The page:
Beitou's backdoor on Yangmingshan
By Richard Saunders, Special to The China Post
September 7, 2009, 10:21 am TWN
It's not a very well-known fact that the Chinese name given to the northern Taipei suburb of Beitou is a corruption of an old aboriginal word meaning something like "witch's den," but it's easy enough to work out why the area's original inhabitants gave it this unusual name.
The hot spring sources bubbling up nearby, wafting thick clouds of steam into the air, must have frightened early dwellers who were unaware of what caused these extraordinary but quite natural phenomenon, although they're a marvelous perk (in winter at least!) for today's local inhabitants!
Aside from its hot springs, Beitou lies at the start of an "alternative" route up to Yangmingshan National Park (Quanyuan Road泉源路), an especially useful option when the more popular Yangde Boulevard is clogged with holiday traffic. Apart from whiffy geothermal waters and a back route up to the volcanic summits looming behind the town, however, Beitou has several less obvious attractions. Not surprisingly, considering Beitou's position at the foot of the mountains, the surrounding countryside is very beautiful and easily accessible.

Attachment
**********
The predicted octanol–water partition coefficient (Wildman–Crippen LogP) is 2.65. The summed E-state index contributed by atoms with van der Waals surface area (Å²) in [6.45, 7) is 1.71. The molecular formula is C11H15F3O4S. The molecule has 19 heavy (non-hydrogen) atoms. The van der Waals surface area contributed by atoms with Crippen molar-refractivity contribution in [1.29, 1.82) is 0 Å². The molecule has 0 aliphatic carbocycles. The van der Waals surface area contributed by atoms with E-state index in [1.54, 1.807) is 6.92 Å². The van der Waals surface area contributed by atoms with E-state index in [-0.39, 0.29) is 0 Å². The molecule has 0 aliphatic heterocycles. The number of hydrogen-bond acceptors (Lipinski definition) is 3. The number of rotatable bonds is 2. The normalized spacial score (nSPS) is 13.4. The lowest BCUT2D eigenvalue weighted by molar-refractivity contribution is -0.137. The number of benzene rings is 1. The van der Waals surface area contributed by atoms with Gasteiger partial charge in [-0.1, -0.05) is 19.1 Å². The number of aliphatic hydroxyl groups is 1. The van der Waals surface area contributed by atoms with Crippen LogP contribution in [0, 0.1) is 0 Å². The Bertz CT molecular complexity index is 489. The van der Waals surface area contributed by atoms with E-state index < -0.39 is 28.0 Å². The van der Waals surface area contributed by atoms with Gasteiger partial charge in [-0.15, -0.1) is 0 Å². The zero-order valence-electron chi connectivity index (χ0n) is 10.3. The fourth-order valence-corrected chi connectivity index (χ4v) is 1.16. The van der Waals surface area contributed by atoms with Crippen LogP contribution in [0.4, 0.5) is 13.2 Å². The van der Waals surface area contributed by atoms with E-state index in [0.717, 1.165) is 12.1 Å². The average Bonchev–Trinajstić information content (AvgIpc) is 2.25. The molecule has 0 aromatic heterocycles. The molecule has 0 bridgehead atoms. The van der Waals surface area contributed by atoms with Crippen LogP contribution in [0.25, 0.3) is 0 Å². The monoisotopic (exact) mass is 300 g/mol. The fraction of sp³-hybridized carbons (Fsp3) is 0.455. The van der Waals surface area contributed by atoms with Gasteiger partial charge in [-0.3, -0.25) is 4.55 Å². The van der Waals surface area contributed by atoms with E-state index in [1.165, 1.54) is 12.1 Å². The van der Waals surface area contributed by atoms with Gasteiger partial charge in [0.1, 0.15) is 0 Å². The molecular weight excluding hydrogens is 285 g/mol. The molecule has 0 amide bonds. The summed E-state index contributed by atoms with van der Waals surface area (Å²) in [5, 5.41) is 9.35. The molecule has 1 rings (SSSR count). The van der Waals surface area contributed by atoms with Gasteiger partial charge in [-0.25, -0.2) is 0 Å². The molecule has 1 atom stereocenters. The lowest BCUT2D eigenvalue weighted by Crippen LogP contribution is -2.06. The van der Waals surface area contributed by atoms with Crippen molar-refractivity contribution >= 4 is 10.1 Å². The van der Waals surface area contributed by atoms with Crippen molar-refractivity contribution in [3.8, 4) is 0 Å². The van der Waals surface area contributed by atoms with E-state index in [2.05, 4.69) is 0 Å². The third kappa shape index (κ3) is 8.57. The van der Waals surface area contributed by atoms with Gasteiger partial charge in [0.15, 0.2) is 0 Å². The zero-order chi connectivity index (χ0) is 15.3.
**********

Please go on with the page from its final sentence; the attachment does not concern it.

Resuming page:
For starters take bus No.218 from outside Beitou MRT station to its terminus, ten minutes' drive away at Fuxinggang (復興崗). The bus drops the last passengers off beside a wide and rather unsightly concrete water channel which doesn't promise very much, but follow it uphill, towards the steep, wooded hillside ahead, and the interest soon picks up.
Standing out conspicuously against the green woodland of the escarpment, and visible from many kilometers away, the exposed cliffs ahead are of gleaming white rock estimated as being between 24 and 30 million years old, which makes it the oldest rock in the Taipei basin.
The cliffs are a clue to an important industry practiced hereabouts until about thirty years ago. This area is rich in deposits of a particularly fine form of china clay. Although known since the Qing Dynasty, the fine quality of the clay only sparked a major industry here during the Japanese occupation, when Beitou became the biggest of Taiwan's four ceramics-producing towns, turning out everything from fine chinaware to electrical insulators and even Taiwan's first ceramic toilet bowl!
Unfortunately uncontrolled quarrying of the valuable china clay from the hills here led to several serious floods and landslides, and a total ban was placed on mining in 1977.
The white cliffs of Taipei's oldest rocks loom above an attractive pond in Gueizihkeng Nature Park. (By Richard Saunders, Special to The China Post)
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